Notes on Labouvie-Vief
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Main ideas: explores a historical thesis about the development of Greek culture from Homeric to the philosophical, that Homeric man was embedded in action in a way that Greek philosophy is not. On the other hand, philosophy opens up a split in consciousness that requires integreation. Plato's anti-body philosophy needs to be surpassed.
"Moral and spiritual integrity, humility and compassion, or insight into the pragmatic. subjective, and psychological dimensions of life all have been associated with the concept of wisdom.
55: logos/mythos: mythos is holistic and based on a bond of close identification between the self and the object of thought.
58: "In the Homeric poems, there is little evidence for the self-consciousness ^ but are embedded in action. Theirs is a concrete, sensory existence, it shows little evidence of the mental types of regulation mastered by the modern adult: impulse delay and monitoring and self-ownership of action and feeling (Onians, 1954). There isjio^language of a self different from its concrete actions and assets - a selfas a permanent, persistent agent who authors its actions but is not identical with them. Indeed, there is no word at all, no specific designating concept, for the self, since "... no one in Homer thinks y himself, but rather engages in an interaction or dialogue, be it with another person, with a god, or with a part of himself (Simon, 1978, p. 72).
p. 59: "By Plato's lifetime, a dramatic change in the language of the mind had occurred, and Plato's writings represent the culmination of a new way of Speaking about the mature adult. For Plato, the adult is no longer embedded in a concrete, organic, and participatory reality. Rather, the new reality is one defined by a new function, psyche, variously translated as soul, mind, or spirit. Most of Plato's writing is concerned with delineating the new facult that allows us to live in that new reality and with differentiating it from a reality of concrete sensory textures. "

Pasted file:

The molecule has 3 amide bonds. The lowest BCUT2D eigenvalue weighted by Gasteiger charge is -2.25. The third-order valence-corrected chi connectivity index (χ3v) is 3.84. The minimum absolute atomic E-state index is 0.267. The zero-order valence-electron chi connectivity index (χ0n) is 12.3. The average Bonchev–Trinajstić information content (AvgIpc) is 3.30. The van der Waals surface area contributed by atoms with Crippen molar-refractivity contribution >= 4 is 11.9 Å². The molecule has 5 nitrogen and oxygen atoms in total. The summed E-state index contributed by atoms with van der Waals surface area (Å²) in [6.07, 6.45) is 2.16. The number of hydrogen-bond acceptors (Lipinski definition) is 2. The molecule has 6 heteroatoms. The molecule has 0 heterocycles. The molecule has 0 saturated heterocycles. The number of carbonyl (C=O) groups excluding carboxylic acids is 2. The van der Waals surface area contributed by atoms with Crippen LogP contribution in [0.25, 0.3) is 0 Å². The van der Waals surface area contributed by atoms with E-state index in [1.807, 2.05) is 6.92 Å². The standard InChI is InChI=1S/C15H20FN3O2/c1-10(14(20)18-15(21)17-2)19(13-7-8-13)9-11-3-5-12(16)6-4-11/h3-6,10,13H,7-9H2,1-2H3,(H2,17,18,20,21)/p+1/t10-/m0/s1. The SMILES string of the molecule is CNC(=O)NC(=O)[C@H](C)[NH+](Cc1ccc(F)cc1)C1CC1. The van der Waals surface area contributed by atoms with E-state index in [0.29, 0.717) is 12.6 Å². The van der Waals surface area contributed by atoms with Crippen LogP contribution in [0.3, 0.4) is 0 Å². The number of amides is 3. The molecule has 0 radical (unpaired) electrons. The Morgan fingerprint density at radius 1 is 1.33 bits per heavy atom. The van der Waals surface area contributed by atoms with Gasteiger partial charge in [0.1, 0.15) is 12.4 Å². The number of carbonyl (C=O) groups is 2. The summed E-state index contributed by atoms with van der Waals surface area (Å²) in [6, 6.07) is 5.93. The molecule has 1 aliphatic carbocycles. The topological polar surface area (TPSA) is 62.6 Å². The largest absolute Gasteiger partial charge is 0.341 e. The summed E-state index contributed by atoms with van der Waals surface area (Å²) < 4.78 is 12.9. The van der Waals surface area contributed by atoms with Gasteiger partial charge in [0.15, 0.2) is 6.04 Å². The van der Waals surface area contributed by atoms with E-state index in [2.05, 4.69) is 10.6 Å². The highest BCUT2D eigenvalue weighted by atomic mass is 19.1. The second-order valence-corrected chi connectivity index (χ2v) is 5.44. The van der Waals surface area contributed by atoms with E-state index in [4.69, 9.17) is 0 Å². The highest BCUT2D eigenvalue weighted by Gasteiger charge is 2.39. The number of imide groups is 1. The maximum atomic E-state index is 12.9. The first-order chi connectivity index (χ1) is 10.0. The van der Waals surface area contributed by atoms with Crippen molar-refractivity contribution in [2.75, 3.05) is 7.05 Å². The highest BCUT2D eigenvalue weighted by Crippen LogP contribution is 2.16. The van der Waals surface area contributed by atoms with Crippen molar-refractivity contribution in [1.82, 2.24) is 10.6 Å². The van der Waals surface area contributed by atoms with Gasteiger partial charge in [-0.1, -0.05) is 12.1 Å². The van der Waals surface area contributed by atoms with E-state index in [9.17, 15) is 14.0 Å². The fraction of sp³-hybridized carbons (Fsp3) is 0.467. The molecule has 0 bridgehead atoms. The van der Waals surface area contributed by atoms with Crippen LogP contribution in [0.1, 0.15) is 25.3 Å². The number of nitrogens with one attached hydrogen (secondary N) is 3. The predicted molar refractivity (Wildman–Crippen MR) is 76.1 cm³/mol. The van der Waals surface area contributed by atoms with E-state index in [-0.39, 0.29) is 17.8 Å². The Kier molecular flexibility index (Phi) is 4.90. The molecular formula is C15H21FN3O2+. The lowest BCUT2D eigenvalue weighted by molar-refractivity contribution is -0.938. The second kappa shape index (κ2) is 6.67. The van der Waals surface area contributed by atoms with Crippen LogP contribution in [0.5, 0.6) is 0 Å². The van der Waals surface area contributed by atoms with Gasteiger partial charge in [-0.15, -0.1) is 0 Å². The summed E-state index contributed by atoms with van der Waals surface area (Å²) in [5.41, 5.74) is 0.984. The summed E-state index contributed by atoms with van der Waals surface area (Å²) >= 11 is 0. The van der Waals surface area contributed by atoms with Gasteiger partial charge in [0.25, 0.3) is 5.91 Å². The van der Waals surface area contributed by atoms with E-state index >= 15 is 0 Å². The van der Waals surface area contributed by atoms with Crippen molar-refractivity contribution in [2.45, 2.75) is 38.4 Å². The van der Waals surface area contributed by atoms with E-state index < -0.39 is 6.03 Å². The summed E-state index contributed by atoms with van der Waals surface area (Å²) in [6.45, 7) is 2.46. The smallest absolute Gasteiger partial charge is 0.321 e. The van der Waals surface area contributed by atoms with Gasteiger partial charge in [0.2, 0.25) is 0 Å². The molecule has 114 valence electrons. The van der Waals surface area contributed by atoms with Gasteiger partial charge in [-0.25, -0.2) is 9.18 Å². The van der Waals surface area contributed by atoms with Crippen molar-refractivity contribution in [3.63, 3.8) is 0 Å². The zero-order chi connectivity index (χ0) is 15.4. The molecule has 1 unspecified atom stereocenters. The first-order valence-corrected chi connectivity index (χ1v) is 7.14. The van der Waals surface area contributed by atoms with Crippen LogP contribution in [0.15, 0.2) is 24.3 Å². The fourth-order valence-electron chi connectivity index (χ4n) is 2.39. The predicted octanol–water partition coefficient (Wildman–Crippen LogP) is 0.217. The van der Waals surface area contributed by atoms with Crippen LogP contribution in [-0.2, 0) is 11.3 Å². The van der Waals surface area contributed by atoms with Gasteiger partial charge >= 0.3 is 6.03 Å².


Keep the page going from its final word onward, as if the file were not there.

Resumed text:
70: cites evidence from developmental psych. younger vs. older adults: read.
71: "More mature adults, however, were able to create more symmetrical representations of self and other. They were able to accept responsibility for the conflict and to understand that the other is not necessarily motivated by malevolent intentions. Thus for anger, lack of maturity involved an overpolarization of self and other, whereas maturity brought a compensating ability to experience empathy and to maintain connectedness. "
77: "The view of wisdom I am proposing, therefore, retains many of the elements significant in Plato's theory. It squarely rejects the position that the abstract and theoretical and the concrete and practical constitute incommensurable domains of mental functioning. Instead, it accepts the position that a theory of mind, self, and reason for better or worse also implies a prescription for how to conduct and evaluate one's life. The limits of the Platonic vision of wisdom as it has persisted through the ages derive, however, from the attempt to dissociate the two poles that are necessary to the evolution of wisdom. Hence, the objectivist Platonic vision proposes a concept of reason that rejects rational evaluation of elements deriving from one of these poles, mythos. Thereby it opens itself to profound irrationality. "